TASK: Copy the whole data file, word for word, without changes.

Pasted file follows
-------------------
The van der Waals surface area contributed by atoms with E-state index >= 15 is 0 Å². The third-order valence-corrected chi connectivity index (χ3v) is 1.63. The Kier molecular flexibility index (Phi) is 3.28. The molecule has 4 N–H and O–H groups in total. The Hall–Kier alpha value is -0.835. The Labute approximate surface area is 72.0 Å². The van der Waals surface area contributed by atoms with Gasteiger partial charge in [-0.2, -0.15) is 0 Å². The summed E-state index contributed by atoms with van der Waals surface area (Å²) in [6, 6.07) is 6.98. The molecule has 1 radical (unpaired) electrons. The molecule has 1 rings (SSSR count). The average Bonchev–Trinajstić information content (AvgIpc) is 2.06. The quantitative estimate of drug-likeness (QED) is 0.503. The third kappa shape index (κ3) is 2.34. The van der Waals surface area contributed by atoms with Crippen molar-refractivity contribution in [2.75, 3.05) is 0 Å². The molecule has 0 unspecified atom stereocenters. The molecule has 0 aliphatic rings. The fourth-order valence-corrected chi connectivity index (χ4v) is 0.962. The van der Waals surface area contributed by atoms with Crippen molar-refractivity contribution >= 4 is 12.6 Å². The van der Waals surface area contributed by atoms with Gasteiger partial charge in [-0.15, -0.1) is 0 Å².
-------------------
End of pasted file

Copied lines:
The van der Waals surface area contributed by atoms with E-state index >= 15 is 0 Å². The third-order valence-corrected chi connectivity index (χ3v) is 1.63. The Kier molecular flexibility index (Phi) is 3.28. The molecule has 4 N–H and O–H groups in total. The Hall–Kier alpha value is -0.835. The Labute approximate surface area is 72.0 Å². The van der Waals surface area contributed by atoms with Gasteiger partial charge in [-0.2, -0.15) is 0 Å². The summed E-state index contributed by atoms with van der Waals surface area (Å²) in [6, 6.07) is 6.98. The molecule has 1 radical (unpaired) electrons. The molecule has 1 rings (SSSR count). The average Bonchev–Trinajstić information content (AvgIpc) is 2.06. The quantitative estimate of drug-likeness (QED) is 0.503. The third kappa shape index (κ3) is 2.34. The van der Waals surface area contributed by atoms with Crippen molar-refractivity contribution in [2.75, 3.05) is 0 Å². The molecule has 0 unspecified atom stereocenters. The molecule has 0 aliphatic rings. The fourth-order valence-corrected chi connectivity index (χ4v) is 0.962. The van der Waals surface area contributed by atoms with Crippen molar-refractivity contribution >= 4 is 12.6 Å². The van der Waals surface area contributed by atoms with Gasteiger partial charge in [-0.15, -0.1) is 0 Å².